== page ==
Meanwhile, Back in Havana

When the pope’s plane arrived at the airport, I was already milling about the immense, high-spirited, flag-waving crowd clogging the sidewalks of Vedado, an old, well-known and rather affluent district near central Havana. Posters of the pope adorned light posts and the walls of buildings. The papal motorcade would pass by this way in an hour or two on its way from the airport.

[ feature 1 photo]

Perched on Havana wall, Cubans await Pope's motorcade from the airport on January 21.

Photo by Jack Wintz, O.F.M.

Unable to pass through the crowds, I started walking with a few colleagues along the much quieter side streets toward the offices of Caritas Cuba, an international Catholic charitable organization. As we walked along, we suddenly heard Fidel Castro’s voice drifting out from television sets and radios inside the homes. Castro was concluding his welcoming address to the pope at the airport. Soon we began to hear the familiar, resonant voice of Pope John Paul II.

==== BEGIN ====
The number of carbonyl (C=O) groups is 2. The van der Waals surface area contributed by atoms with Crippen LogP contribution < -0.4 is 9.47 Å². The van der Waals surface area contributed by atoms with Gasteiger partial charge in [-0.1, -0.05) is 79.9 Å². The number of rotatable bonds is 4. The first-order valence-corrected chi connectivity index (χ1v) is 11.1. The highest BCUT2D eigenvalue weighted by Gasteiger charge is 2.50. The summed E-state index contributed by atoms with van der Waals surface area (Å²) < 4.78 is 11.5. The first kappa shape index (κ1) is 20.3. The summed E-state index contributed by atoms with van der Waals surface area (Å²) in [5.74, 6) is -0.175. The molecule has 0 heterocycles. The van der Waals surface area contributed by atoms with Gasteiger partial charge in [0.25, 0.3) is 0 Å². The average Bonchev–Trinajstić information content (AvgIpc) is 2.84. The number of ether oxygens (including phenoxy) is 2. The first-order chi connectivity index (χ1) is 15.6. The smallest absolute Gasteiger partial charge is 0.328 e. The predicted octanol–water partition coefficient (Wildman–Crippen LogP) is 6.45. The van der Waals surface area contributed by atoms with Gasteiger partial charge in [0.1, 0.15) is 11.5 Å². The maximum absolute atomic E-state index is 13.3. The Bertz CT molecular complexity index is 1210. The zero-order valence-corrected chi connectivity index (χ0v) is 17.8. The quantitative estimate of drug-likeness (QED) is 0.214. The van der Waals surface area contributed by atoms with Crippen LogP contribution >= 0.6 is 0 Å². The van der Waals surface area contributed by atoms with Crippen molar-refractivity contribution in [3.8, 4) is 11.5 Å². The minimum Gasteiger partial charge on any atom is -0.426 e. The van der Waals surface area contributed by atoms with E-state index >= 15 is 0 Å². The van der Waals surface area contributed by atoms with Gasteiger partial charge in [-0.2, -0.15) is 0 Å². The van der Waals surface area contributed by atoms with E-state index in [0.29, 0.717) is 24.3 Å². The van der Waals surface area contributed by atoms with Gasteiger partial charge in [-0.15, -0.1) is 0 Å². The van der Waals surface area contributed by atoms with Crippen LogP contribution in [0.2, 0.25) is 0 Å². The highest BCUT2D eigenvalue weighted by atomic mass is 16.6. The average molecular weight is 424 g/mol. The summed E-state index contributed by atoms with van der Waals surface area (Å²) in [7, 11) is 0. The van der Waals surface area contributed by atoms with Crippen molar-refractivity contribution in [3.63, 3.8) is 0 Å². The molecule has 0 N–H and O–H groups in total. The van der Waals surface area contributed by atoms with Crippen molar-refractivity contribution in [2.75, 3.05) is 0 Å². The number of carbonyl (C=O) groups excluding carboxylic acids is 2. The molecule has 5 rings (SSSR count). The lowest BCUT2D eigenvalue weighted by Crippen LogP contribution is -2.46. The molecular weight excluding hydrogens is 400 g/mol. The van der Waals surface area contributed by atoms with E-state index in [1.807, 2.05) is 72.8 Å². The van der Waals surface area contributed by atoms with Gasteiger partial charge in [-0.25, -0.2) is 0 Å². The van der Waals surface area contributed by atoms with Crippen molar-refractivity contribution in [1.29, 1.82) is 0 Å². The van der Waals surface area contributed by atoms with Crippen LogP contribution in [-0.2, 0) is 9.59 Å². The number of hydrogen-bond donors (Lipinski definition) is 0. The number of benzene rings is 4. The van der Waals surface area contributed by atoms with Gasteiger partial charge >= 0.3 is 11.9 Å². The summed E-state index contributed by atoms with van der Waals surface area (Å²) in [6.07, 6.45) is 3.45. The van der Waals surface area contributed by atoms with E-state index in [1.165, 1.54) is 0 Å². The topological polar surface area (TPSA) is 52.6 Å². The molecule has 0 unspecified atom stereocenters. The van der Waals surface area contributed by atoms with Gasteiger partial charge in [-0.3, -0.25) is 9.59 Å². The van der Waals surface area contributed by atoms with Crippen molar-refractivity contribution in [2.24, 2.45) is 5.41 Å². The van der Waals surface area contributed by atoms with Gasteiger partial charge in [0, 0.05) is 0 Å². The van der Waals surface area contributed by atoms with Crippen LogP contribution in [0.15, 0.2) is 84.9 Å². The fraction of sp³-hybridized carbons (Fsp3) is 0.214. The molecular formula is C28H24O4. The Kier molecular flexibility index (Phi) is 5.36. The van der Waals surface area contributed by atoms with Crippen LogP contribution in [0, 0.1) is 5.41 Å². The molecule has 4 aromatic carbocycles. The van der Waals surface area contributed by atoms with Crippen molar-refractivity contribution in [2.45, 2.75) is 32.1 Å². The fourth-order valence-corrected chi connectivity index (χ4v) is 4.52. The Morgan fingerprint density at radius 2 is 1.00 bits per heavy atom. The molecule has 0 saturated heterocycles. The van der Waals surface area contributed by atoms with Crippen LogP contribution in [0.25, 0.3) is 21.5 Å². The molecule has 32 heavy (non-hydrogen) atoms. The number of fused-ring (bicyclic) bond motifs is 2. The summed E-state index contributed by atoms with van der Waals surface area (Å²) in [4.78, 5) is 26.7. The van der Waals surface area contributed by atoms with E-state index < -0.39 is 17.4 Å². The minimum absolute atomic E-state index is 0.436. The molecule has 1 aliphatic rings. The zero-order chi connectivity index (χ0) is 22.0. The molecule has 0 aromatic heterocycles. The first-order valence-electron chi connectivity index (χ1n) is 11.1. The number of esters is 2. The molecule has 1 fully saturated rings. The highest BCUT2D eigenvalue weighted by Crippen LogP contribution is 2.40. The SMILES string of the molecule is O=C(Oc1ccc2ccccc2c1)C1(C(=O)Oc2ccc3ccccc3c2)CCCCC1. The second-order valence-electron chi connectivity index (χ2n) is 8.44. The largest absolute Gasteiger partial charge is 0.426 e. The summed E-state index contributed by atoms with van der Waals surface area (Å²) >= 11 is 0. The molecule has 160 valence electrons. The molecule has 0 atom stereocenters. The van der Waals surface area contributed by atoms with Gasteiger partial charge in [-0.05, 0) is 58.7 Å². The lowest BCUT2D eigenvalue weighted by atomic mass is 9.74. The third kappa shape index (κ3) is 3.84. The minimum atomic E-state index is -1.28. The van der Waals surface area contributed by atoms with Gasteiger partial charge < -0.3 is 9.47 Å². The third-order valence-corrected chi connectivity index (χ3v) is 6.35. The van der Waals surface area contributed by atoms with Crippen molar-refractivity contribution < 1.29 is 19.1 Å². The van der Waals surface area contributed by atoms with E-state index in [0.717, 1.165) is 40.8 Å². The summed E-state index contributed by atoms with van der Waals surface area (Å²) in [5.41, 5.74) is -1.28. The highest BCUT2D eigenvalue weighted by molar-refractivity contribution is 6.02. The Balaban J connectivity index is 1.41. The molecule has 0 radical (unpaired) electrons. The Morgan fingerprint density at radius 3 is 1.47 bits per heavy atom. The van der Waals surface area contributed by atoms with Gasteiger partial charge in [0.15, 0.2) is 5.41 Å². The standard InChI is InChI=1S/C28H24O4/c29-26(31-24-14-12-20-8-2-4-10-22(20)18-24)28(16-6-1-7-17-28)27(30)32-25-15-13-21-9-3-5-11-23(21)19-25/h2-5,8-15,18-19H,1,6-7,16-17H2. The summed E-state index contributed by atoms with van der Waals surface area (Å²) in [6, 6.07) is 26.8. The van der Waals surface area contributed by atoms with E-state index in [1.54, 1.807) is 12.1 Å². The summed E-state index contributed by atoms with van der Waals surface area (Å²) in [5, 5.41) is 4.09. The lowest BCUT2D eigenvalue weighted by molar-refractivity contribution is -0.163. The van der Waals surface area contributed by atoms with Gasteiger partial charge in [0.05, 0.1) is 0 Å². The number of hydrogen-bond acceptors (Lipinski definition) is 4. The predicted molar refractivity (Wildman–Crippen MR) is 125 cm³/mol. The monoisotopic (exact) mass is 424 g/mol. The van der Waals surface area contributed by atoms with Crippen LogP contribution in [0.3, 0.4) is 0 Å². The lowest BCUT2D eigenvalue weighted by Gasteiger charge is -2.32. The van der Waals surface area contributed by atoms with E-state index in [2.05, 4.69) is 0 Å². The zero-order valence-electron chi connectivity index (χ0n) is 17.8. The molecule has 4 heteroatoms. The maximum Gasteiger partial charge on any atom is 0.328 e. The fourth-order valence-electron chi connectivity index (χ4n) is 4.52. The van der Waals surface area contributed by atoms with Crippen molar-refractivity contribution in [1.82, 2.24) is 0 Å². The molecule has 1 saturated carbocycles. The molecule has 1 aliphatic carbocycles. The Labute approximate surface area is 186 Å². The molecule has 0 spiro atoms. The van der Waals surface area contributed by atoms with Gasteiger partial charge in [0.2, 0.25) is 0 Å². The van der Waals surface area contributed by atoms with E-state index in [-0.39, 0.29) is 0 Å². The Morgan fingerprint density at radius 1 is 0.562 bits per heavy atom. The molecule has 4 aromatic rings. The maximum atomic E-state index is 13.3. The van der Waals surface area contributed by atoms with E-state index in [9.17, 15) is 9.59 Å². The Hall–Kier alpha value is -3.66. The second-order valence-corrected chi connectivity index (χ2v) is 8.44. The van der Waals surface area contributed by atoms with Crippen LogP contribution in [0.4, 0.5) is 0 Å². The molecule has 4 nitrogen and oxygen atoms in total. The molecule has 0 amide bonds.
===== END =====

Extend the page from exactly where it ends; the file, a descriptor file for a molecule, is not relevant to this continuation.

Shortly after the pope began his presentation, our small group arrived at the offices of Caritas Cuba. A dozen Caritas men and women were sitting around a television set, intently hanging onto every word of the pope. Occasionally, one or another would throw an arm up and voice enthusiastic approval of what the Holy Father was saying.